Grant practically leaped out of his car as he arrived for our third coaching session. Over the previous two days, I’d been walking with him to help him overcome adversity and learned helplessness. If you missed those two sessions, check out part one and part two now. You’ll want to read them first.
In today’s session I would share with him the last three steps to overcoming adversity and helplessness. I’ll let you listen in our conversation below.
After a little small talk, we dove into the topic of the day. I recapped the first three steps from the day before:
1. Change your counterfact
2. Change your explanatory style
3. Accept the adversity
We covered any questions he had and moved on to the fourth step…
4. Change the why of the event
“Grant, did you lose your job because God hates you? Or because you are just unlucky? Or because you did anything wrong?” I knew he didn’t do anything wrong. The company was simply downsizing an entire department.
“No,” he replied.
“Then why did it happen?”
“I don’t know. I–” he stopped himself. “I know what you’re saying, Matt. What does this make possible? But…this doesn’t make anything possible. Other than being broke.”
“Nothing at all?” I asked somewhat sarcastically. “It doesn’t make it possible to spend more time starting the landscaping business you’ve always wanted? I know cash is tight, but you have time abounding. And didn’t you despise your boss? I know this is causing stress financially, but at least you don’t have him beating you up every day.”
“You’re right. All I have seen is the downside and none of the upside.”
“Do me a favor, Grant. Right now, take a few minutes to make a list of all the things that are now possible because of this problem. And continue to do that every time you encounter a difficulty.” (You, reader, should do the same.)
Once that was done, we reviewed the list and found a lot of things his layoff made possible. He was already working to start his business. He was enjoying taking the kids to school in the morning and already had a client for the spring…the parents of one of his daughter’s friends.
“Let’s move on to the fifth step,” I said.
5. Decatastrophize the event
“Grant, your pain is real. Getting laid off is a horrible thing to have happen. Please know that I realize that.”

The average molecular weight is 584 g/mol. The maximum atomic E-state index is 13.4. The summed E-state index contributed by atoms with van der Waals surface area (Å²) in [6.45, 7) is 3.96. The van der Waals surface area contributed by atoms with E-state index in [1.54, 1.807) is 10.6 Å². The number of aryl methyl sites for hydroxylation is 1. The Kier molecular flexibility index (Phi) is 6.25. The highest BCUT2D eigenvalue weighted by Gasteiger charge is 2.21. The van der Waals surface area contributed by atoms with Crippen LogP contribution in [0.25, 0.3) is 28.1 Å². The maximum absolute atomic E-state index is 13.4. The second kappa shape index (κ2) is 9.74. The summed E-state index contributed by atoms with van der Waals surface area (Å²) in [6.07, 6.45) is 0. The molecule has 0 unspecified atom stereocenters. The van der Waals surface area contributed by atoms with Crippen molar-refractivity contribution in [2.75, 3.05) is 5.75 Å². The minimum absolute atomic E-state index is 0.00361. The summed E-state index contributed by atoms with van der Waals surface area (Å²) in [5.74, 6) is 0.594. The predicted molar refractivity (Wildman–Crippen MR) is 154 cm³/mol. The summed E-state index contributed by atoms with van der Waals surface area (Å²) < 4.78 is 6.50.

“I do, Matt.”
“Good, with that understanding, let me ask you. Did you ever have a serious girlfriend in high school or college?”
“Ha! Yeah I did,” Grant laughed. “Jennifer was her name. We dated for all of my sophomore and junior years of college.
“And what happened?” I asked slyly.
“She dumped me…about two hours before my last final.” Grant said with a smirk. “I didn’t do so well on that exam. Had to repeat calculus in the summer to keep my GPA up for my scholarship.”
“You were devastated, right?”
“Of course. I spent the next week in bed in the dorm. Couldn’t even get myself to go home. Finally my mom came to campus and got me to go home for a while.”
“Been there, done that, brother.” I said. “But it got better, didn’t it? I mean, you have a great wife and two amazing kids who adore you. I’d say it turned out OK, wouldn’t you?”
“Oh, absolutely. Best thing that ever happened to me.”
“Grant, I know it’s hard to see right now, but nothing is ever as bad as it seems. No adversity is ever as catastrophic as you think it is in the moment. Remember that as your starting point.
“Grant, this isn’t some mom-talk, Oprah Channel mumbo jumbo. I believe in micro-evolution, the idea that humans have evolved over time. And we’ve evolved to be incredibly resilient. As a species, we survived the Ice Age for Pete’s sake. This evolution is the result of adapting to hardship over thousands of years.”
“That makes sense,” Grant said. “When I look back, nothing truly was ever as bad as it seemed.”
“So,” I started, “Step one was?”
“Change my counterfact,” Grant answered.
“Change my explanatory style.”
“Accept the adversity. The past is the past.”
“Good. And today we changed the why and decatastrophized the event. That brings us to the sixth and final step.”
6. Choose your reaction
“Grant, this is the sum of all the previous parts and the easiest to explain, but also the easiest to consciously ignore.
“Believe for the best, Grant. Believe the first five steps. Then choose your reaction.”
“What does that look like?” Grant asked.
“Your voices will argue with you. Argue back. Make your negative voices the enemy. Make them a third party, not a part of you. Argue with your counterfacts. Explain why it means good things. Accept the adversity as it is and don’t let your voices blow it out of proportion.
“Change the why of it and tell them what it makes possible. And when they tell you it’s the end of the world, you tell them why it’s not.”
“Sounds intense,” Grant said as he smiled. “But I know it’s what I need to do.”
“Grant, you, like everyone else, has all of the power inside that you need to overcome any adversity. All is not lost, my friend. Hope is already here.”
Grant and I parted ways one last time. For the first time in a long time, as he pulled away, I saw a sparkle in his eyes. Perhaps, I thought, a family tree was changed today.
Which of the six steps resonates most with you? What other steps do you suggest to help others overcome adversity or helplessness?